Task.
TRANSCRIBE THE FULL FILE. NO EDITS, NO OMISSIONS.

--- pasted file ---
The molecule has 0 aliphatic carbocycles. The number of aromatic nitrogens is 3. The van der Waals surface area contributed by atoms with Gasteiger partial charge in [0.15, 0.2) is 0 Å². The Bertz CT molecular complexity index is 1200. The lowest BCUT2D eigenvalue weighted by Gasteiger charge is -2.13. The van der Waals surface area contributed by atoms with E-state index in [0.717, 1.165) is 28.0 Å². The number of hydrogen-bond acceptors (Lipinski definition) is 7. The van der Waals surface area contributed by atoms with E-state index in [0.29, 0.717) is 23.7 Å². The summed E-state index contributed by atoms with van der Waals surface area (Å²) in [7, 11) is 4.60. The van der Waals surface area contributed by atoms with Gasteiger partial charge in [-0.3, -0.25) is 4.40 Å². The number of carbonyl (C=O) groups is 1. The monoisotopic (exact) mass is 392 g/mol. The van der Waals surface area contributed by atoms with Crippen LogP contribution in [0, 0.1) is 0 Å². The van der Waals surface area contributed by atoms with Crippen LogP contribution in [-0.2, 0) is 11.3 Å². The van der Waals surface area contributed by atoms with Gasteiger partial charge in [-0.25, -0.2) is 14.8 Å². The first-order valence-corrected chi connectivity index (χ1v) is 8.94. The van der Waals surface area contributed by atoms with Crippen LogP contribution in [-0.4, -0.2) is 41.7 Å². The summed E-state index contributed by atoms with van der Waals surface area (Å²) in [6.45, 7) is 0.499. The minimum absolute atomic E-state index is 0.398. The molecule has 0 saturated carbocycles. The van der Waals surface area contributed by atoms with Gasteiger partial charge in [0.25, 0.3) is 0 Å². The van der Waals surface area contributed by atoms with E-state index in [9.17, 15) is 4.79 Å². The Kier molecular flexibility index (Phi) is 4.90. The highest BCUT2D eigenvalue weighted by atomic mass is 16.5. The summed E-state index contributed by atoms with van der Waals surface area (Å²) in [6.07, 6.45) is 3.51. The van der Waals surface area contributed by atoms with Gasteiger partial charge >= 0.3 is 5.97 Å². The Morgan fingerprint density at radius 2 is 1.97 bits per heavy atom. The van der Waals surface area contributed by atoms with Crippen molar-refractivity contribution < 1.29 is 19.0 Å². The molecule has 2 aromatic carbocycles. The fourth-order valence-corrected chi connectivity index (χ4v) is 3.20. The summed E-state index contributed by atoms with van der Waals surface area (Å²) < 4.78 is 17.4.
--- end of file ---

The molecule has 0 aliphatic carbocycles. The number of aromatic nitrogens is 3. The van der Waals surface area contributed by atoms with Gasteiger partial charge in [0.15, 0.2) is 0 Å². The Bertz CT molecular complexity index is 1200. The lowest BCUT2D eigenvalue weighted by Gasteiger charge is -2.13. The van der Waals surface area contributed by atoms with E-state index in [0.717, 1.165) is 28.0 Å². The number of hydrogen-bond acceptors (Lipinski definition) is 7. The van der Waals surface area contributed by atoms with E-state index in [0.29, 0.717) is 23.7 Å². The summed E-state index contributed by atoms with van der Waals surface area (Å²) in [7, 11) is 4.60. The van der Waals surface area contributed by atoms with Gasteiger partial charge in [-0.3, -0.25) is 4.40 Å². The number of carbonyl (C=O) groups is 1. The monoisotopic (exact) mass is 392 g/mol. The van der Waals surface area contributed by atoms with Crippen LogP contribution in [0, 0.1) is 0 Å². The van der Waals surface area contributed by atoms with Crippen LogP contribution in [-0.2, 0) is 11.3 Å². The van der Waals surface area contributed by atoms with Gasteiger partial charge in [-0.25, -0.2) is 14.8 Å². The first-order valence-corrected chi connectivity index (χ1v) is 8.94. The van der Waals surface area contributed by atoms with Crippen LogP contribution in [-0.4, -0.2) is 41.7 Å². The summed E-state index contributed by atoms with van der Waals surface area (Å²) in [6.45, 7) is 0.499. The minimum absolute atomic E-state index is 0.398. The molecule has 0 saturated carbocycles. The van der Waals surface area contributed by atoms with Gasteiger partial charge in [0.25, 0.3) is 0 Å². The van der Waals surface area contributed by atoms with E-state index in [9.17, 15) is 4.79 Å². The Kier molecular flexibility index (Phi) is 4.90. The highest BCUT2D eigenvalue weighted by atomic mass is 16.5. The summed E-state index contributed by atoms with van der Waals surface area (Å²) in [6.07, 6.45) is 3.51. The van der Waals surface area contributed by atoms with Gasteiger partial charge >= 0.3 is 5.97 Å². The Morgan fingerprint density at radius 2 is 1.97 bits per heavy atom. The van der Waals surface area contributed by atoms with Crippen molar-refractivity contribution < 1.29 is 19.0 Å². The molecule has 2 aromatic carbocycles. The fourth-order valence-corrected chi connectivity index (χ4v) is 3.20. The summed E-state index contributed by atoms with van der Waals surface area (Å²) < 4.78 is 17.4.